By Galen Chadwick
Feb. 6 – Waves of red and gold confetti! Okay, SuperBowl 54 had everything you could ask for – a complete victory for KC and some really funny ads. Hail to the Chiefs!
Today, I must interrupt this regularly scheduled column for an update on the coronavirus coming from China. As governments race to control this ‘devil virus’ countless voices are sounding the alarm. The number of people on total lock-down may soon include all of us.
What are the contingency plans for your household? For Douglas County? For America? We hear about frantic attempts to develop a vaccine but not a word about the state of our overall preparedness. If death rates are similar to the 1917-1918 global pandemic then all expectations of normalcy could be out the window within days.
How virulent? Doctor Anthony Fauci, director for the national institute of allergy and infectious diseases, says, “estimated are 2-3% mortality versus 0.1% for regular flu. This could turn out to be a mild event, or very serious, but no one knows for sure.”
Health is the measure of what counts in our personal, community, and species relationships. Health, as wholeness, is the basis for our 20 Year Plan to restore a “permaculture nation in one generation.”
Decentralization, as a survival mechanism for the Constitutional rule of law, is what prompted me to begin this column in the first place. The Farm Resettlement Congress’ (FRC) slogan “Food Freedom is Freedom” is about restoring balance to the relationships that unites us all- no exceptions.
A key plank of the Plan is the “First 50” program, a volunteer-led relationship with any farm or group that aims to sustain 50 people, come what may. One participant group down by Bull Shoals Lake, to give one example, has a primary goal of feeding/housing 35 family members and neighbors for one year plus resources for another 15 who may show up at the last minute. Otherwise, any extra resources will go to institutionalized persons, elder care, police and first responders, etc.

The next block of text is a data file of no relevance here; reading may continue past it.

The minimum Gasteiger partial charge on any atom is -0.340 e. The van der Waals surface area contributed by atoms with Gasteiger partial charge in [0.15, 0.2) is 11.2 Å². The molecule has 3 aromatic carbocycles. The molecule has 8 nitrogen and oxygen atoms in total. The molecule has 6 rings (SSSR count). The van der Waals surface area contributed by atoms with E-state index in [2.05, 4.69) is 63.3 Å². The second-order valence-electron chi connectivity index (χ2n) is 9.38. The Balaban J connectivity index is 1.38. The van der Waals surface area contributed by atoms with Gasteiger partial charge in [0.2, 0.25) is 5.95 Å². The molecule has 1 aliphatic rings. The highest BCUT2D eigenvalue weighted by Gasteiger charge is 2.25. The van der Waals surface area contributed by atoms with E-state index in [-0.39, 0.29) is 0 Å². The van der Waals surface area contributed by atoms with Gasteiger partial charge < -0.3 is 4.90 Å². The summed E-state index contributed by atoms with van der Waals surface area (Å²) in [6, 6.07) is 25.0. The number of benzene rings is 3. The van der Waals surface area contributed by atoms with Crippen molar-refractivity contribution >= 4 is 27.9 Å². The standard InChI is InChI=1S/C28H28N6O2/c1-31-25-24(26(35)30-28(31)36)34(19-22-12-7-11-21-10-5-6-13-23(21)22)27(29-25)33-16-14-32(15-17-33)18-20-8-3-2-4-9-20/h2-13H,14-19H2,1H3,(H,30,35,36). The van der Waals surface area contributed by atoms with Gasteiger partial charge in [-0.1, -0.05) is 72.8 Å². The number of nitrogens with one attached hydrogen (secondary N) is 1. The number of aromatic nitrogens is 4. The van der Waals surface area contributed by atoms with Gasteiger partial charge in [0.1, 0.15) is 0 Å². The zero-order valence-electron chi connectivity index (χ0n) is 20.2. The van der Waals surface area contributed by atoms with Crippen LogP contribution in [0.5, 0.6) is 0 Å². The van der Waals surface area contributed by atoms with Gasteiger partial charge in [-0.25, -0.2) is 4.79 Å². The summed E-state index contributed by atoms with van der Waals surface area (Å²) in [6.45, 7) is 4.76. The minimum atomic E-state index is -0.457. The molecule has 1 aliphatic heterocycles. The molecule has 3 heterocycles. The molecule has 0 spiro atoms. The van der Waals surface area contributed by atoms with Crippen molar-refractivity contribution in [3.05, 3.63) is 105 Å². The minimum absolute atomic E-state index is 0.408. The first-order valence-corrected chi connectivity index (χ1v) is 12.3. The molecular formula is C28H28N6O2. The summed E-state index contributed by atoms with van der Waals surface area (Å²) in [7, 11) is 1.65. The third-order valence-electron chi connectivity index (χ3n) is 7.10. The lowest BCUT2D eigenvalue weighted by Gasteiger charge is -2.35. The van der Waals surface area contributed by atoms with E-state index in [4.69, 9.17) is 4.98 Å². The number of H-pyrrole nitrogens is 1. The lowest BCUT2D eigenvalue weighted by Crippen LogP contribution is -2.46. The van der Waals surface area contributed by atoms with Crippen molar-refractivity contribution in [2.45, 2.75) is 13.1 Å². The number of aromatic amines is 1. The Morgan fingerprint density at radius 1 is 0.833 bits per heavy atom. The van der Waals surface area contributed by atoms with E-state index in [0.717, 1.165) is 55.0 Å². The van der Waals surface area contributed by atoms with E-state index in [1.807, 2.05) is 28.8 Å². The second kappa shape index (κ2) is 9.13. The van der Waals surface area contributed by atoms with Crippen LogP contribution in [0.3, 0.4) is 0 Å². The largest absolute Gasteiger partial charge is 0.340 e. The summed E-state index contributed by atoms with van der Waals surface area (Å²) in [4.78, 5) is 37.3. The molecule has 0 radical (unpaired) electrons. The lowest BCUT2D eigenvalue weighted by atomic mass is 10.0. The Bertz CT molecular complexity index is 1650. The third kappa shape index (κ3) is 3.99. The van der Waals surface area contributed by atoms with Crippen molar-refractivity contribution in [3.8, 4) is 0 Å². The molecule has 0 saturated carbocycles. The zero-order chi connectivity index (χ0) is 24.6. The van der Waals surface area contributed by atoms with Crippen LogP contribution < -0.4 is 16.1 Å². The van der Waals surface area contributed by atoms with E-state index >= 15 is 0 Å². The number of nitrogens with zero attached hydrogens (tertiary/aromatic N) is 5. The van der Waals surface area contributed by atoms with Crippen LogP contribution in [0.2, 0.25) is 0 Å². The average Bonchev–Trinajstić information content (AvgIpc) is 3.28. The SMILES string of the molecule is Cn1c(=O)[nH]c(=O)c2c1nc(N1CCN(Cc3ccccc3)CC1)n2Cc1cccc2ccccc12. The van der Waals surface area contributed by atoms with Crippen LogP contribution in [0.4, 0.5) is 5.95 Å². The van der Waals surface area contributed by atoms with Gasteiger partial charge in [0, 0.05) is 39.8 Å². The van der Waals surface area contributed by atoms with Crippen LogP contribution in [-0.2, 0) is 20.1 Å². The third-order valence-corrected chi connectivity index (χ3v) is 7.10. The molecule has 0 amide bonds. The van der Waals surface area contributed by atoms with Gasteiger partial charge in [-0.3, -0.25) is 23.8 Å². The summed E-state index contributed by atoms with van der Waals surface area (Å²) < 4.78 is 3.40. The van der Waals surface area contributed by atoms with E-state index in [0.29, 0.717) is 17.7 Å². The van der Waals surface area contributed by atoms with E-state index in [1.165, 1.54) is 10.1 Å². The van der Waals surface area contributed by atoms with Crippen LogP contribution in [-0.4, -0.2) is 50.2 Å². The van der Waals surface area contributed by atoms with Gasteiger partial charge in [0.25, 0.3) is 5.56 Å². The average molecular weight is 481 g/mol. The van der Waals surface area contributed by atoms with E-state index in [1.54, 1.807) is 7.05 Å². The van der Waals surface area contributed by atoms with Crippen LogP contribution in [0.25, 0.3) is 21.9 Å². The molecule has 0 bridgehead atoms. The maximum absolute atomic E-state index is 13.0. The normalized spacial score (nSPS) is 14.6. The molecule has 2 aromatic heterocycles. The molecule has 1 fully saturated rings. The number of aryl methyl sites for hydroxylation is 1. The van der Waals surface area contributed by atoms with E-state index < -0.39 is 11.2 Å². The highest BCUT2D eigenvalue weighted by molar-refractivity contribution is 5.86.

Outside the FRC, no one appears to have taken a rudimentary inventory of the food resources currently being produced, in Douglas, Ozark, Wright, Howell and Taney Counties. Much less has anyone else calculated by crop and acreage, what it will take to keep our county residents fed, healthy and pulling in the same direction.
Church leaders and community activists, in particular, are personally invited to discuss the aim of ensuring our “daily bread” for all comers. My contact through this paper is below.
FRC volunteers are pioneering the introduction of high value survival crops for the Ozarks such as sesame, hardy squash, and a number of nut tree varieties that can provide protein, carbohydrates and oils to carry us through a rough patch. To the larger point, these things can provide multiple incomes during normal times. Our “Grandkids groves” project, just getting under way through the FRC’s Women of the Watershed, is an example.
The agriculture that saw Ozark families through the last pandemic is long gone. This global health scare provides a golden opportunity to revision our future through regenerative agriculture. To make the most of this opportunity we must rethink our future from the ground up.
For instance, we have natural pesticides growing all along the roadsides- such as the invasive goat’s rue- and wild garlic, mints, sweet potato vines, and pawpaw bark. From these we can make quick and efficient water-soluble biocides for sustainable broad acre and home garden crops.
It will take a couple of thousand acres, or so, of restored grains, fruit crops, meat and dairy products needed to feed the 12,000 souls now living in Douglas County.